Ethiopia – Tigray: Addis arrests suspects and organises youth neighbourhood watch groups

By Mazaa Liya
Posted on Friday, 12 November 2021 17:52

Ethiopia Tigray Crisis
People gather under a placard showing Prime Minister Abiy Ahmed at a rally organized by local authorities to show support for the Ethiopian National Defense Force (ENDF), at Meskel square in downtown Addis Ababa, Ethiopia Sunday, Nov. 7, 2021. (AP Photo)

Following a warning from the head of the Oromo Liberation Army (OLA) earlier this week of an impending advance into Addis Ababa, the Ethiopian government is tightening measures against supposed sympathisers of rebel forces and organising vigilante groups.

On 8 November, Prime Minister Abiy Ahmed spoke at a fundraising event for the Ethiopian National Defense Forces (ENDF). He recounted a story from the Bible in which Jesus calmed a furious storm: when storm waves swept up onto the boat where Jesus and his disciples were, the latter cried and looked for their teacher.

“And for those of you asking, ‘Where is the prime minister?’, he is on the boat. He is there amid every storm,” Abiy said. “There is an enormous challenge; a hefty storm ahead of us. [Yet] this storm, whatever sacrifices it requires, will propel Ethiopia to prosperity – to the peace it deserves.”

Addis Ababa tightens security

Since early November, there have been media reports of the TPLF-OLA advance on Addis Ababa. Several western and a few African countries have evacuated their citizens from the capital.

“They tested us with propaganda. They said Addis Ababa is encircled and called on people to leave as Ethiopia is about to disband…,” Abiy said, in what he describes as “psychological warfare” by the West.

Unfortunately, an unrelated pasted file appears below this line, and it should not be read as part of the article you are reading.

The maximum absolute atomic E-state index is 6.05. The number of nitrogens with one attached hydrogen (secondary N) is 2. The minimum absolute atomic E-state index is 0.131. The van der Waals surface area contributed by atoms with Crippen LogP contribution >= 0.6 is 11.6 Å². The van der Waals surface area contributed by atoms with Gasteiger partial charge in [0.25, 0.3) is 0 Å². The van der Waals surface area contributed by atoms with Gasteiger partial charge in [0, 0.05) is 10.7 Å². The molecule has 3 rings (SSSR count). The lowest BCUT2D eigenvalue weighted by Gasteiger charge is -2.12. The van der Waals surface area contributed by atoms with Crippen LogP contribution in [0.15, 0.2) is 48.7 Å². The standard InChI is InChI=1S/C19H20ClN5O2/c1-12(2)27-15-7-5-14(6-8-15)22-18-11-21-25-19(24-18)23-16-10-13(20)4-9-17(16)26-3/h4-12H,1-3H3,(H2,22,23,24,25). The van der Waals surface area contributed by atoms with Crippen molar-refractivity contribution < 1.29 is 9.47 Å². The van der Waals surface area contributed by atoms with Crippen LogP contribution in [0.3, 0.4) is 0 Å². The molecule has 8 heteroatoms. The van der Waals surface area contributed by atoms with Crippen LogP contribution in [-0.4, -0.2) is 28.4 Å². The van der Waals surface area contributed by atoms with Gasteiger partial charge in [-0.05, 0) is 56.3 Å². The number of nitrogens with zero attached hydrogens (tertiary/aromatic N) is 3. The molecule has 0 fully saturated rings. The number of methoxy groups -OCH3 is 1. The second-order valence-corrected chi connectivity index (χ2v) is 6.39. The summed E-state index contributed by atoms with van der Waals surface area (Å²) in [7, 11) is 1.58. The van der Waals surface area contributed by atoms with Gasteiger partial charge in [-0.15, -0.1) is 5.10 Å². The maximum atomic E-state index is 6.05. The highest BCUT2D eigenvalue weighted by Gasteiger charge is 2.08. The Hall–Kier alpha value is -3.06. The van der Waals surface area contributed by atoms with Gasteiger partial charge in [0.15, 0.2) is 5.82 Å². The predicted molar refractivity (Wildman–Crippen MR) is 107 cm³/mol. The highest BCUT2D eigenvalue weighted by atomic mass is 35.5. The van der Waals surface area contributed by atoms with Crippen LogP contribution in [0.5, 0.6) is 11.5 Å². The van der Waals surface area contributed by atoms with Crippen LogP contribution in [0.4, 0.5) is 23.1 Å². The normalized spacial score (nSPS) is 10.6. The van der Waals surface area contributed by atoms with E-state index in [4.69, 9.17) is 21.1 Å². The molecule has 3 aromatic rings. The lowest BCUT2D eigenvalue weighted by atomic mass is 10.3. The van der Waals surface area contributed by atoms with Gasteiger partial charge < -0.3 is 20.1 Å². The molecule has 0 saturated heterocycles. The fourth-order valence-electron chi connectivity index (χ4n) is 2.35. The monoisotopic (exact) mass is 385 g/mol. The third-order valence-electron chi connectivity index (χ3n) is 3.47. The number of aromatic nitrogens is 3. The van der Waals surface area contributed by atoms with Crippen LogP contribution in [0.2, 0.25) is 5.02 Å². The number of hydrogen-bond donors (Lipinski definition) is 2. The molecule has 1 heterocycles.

In the capital, daily life and business activities have not been disrupted, but the overall mood has changed since a state-wide emergency decree was imposed on 2 November. The government says the rationale is to “avert the threat [to] the survival and sovereignty of the state.”

In Addis, the decree is said to have become a pretext for the mass arrest of ethnic-Tigrayans, many of them civilians. It is alleged that a joint task force of the federal and city police continues to harass and profile Tigrayan civilians, on the pretext that they support and are linked with the TPLF.

On Thursday, the task force said it had conducted house searches in the city and uncovered weapons ranging from firearms to bombs and military equipment from “suspects, who received a mission from the terrorists TPLF-OLA”. Several people were arrested, including UN staff members thought to be “suspects directly linked with this crime.” The city administration’s spokesperson, Yonas Zewdie, has however downplayed reports of arrests by identity as a “canard”.

Nevertheless, the Ethiopian Human Rights Commission (EHRC) has cautioned against arrests that appear to be “based on identity/ethnicity”. International rights groups have also expressed concern over similar waves of crackdowns since November.

Tigrayans in hiding

Over the past week, The Africa Report spoke to dozens of Tigrayans who fear for their lives. Some of them say they have been harassed while trying to look for their arrested families in police stations across Addis.

I can stand the psychological toll. But it has been painful to see my children slurred only for being Tigrayans.

A group of police and a few civilians came to our house and searched every part of it. They found nothing, but they took our older brother with them. We have been looking for him. Our mother has been crying and asking for him at police stations across the city. We have only been mocked and left hopeless,” says a young Tigrayan.

Tigrayans in Addis are also facing growing anti-Tigrayan sentiment from the general public.

“Since the war started, everyone, including our neighbours for years, have been suspicious of me and my family […] we were forced to relocate,” a 49-year-old ethnic-Tigrayan and father of three, who has locked himself inside his house, tells The Africa Report. “I can stand the psychological toll, but it has been painful to see my children slurred [just] for being Tigrayans.”